Frequently Asked Questions

What is law review/journal?

A law review is a scholarly, generally quarterly, student-run scholarly legal journal that publishes work by professors, judges, attorneys, and law students. Some journals, such as the SMU Law Review, cover a wide-range of legal issues. Others, such as Journal of Air Law and Commerce, The International Lawyer, and SMU Science and Technology Law Review, focus on a particular area of law.

What will I be required to do when I’m on a journal?

In addition to attending orientation and regular meetings, every journal requires the same three obligations for first-year members (known as “Staff Editors”): a casenote, a comment, and cite checks. While the specifics of each requirement vary between journals, the casenote is generally a 10-12 page scholarly article, due mid-Fall (typically in October), that focuses on the impact of a recent judicial opinion or legislative action. The comment is a 40-55 page in-depth scholarly article on a particular issue of law within your journal’s topic area that you find compelling and relevant.  Comment topic selection is done in the Fall (usually November) and a final draft is usually due early-to-mid-Spring (typically February or early March). Each journal publishes their best student articles each year. Throughout the year, staff members are also required to perform cite checks on articles that have been chosen to be published in their journal. Students review the writer’s sources, check the accuracy of the writer’s citations, and edit the article’s content.  Most journal members will complete 2-4 cite checks during their Staff Editor year.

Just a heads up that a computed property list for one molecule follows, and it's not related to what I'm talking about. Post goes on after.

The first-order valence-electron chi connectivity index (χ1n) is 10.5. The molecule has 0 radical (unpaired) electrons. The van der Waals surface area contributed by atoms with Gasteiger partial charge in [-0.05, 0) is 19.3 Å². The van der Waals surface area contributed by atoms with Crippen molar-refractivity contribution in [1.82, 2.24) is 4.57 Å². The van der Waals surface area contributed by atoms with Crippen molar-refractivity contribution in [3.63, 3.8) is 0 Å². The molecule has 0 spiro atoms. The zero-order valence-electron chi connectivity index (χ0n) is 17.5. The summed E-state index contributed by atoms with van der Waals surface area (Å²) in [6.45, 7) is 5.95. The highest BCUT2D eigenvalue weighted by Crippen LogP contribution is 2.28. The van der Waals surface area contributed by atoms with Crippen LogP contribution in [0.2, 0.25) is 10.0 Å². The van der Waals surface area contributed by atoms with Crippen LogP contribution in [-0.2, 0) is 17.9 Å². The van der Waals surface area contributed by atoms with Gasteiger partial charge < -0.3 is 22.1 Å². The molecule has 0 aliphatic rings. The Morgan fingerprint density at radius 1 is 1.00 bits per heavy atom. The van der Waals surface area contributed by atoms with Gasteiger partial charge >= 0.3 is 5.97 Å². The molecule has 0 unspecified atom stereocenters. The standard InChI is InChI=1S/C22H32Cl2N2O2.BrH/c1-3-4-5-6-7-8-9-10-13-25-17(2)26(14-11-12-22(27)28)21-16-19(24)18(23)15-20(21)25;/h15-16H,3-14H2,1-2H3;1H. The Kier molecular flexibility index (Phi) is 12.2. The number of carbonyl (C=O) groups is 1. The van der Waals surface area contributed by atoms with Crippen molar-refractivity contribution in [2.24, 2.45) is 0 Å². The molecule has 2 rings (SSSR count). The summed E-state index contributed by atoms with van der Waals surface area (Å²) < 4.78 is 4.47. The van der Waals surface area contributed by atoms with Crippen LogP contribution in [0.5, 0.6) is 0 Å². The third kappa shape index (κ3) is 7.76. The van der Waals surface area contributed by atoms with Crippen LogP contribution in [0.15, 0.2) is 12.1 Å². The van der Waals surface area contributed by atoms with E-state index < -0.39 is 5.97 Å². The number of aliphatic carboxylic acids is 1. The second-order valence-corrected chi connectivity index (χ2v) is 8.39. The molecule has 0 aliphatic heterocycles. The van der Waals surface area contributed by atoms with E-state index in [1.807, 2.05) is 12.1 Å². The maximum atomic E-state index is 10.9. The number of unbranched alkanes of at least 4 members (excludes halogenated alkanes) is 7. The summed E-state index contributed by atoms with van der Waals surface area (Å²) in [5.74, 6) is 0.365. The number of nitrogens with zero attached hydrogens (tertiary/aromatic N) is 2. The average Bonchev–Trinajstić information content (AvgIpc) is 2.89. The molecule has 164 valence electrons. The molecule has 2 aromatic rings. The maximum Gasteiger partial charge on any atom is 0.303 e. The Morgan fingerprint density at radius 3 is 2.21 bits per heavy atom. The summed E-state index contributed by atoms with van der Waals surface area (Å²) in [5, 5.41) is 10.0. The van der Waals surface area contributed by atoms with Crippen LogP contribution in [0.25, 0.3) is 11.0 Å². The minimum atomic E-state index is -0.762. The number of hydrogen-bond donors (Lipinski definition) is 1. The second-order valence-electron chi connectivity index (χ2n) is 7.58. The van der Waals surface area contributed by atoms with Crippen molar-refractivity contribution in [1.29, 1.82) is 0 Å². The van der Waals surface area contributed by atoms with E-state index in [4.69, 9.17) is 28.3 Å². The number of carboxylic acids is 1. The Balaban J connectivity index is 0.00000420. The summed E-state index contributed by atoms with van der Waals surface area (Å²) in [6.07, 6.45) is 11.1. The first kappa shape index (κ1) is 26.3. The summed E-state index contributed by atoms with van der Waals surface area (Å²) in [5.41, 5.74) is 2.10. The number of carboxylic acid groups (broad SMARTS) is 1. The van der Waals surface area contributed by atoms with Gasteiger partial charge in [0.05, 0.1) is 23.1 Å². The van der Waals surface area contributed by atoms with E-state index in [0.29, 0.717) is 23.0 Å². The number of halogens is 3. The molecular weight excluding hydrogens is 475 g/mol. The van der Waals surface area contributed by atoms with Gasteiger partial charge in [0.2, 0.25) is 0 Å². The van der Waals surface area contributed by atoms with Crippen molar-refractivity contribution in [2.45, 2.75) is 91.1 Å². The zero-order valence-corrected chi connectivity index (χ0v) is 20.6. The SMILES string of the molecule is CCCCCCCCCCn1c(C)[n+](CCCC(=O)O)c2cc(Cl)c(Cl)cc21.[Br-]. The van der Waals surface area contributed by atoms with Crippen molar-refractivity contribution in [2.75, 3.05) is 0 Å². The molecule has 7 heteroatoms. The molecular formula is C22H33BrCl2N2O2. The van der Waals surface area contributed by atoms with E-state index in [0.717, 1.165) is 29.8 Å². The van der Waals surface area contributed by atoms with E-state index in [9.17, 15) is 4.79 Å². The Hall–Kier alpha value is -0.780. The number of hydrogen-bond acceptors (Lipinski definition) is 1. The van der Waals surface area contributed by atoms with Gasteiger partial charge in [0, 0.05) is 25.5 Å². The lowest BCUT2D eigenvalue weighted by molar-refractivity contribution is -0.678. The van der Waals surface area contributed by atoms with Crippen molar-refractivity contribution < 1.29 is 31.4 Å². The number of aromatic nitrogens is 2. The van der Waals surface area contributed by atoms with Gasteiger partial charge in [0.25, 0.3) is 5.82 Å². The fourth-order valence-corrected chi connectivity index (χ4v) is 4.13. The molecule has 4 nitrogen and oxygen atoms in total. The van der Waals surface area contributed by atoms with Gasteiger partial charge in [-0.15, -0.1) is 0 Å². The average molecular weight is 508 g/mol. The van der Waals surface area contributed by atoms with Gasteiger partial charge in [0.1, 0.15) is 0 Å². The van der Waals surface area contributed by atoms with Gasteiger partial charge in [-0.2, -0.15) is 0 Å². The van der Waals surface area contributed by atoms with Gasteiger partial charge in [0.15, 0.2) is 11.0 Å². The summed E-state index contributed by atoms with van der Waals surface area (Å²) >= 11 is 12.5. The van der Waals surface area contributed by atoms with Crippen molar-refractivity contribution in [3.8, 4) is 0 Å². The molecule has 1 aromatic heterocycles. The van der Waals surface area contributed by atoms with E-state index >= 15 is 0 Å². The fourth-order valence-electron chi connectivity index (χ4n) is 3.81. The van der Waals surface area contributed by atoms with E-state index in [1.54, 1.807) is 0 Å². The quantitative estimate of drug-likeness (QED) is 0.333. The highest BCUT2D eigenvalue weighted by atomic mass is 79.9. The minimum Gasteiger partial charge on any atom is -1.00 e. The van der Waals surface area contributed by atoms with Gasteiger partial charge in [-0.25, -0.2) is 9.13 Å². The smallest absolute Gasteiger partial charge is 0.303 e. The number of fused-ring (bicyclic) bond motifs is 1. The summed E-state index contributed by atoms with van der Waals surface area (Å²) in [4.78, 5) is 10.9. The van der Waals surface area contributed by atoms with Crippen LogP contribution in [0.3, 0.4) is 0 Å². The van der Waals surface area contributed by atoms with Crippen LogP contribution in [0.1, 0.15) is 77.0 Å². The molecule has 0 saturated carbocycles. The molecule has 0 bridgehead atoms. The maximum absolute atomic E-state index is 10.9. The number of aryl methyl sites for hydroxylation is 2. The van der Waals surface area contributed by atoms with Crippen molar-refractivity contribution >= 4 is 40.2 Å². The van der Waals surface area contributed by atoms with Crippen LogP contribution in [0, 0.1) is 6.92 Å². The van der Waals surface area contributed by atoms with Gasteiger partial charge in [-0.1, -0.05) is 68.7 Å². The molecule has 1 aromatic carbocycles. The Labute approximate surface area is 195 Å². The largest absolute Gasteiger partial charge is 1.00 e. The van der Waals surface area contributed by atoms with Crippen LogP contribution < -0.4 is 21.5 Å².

Law review is generally a two-year commitment, so first-year students participating in the Write On Competition should expect to serve on the journal for both their 2L and 3L year.  Second-year students may also participate in the Write On Competition; their services are considered fulfilled at graduation.  In their second year of service, students serve in various leadership roles as members of the Editorial Board.

How will I benefit from being on a journal?

Service on law review provides invaluable editing experience, broadens your understanding of the law, and improves your research and writing skills. Former law review members have reported that their time on law review deeply improved their attention to detail and ability to work with long, dense pieces of writing, a crucial skill in legal practice. In addition, law review participants receive three hours of class credit in their first year of participation and two hours in their second year and fulfillment of the General Writing (GW) graduation requirement. Some journals also offer scholarships or writing awards for their members. Law review can also provide incredible opportunities in your search for employment. Many top law firms exclusively hire students with law review experience.

What is involved in completing the Write-On Competition?

The application consists of four sections: editing, citations, writing, and a personal statement. The editing section resembles a cite check; you will be asked to review and edit an actual article according to Bluebook and MoUS citation and grammar rules. For the citation section, you will be given excerpts from several sources and asked to create an accurate citation according to Bluebook and Greenbook rules. For the writing section, you will be given several sources and asked to write a 4-5 page essay on a given prompt. No additional research is required for the writing section beyond the sources provided. The amount of time it takes to complete the competition packet varies significantly depending on each candidate’s strengths and weaknesses, but you should expect to spend at least 3-4 hours per section. The competition takes place over the course of a week to enable you to participate while also working, traveling, or fulfilling other personal obligations.

When is the Write-On Competition?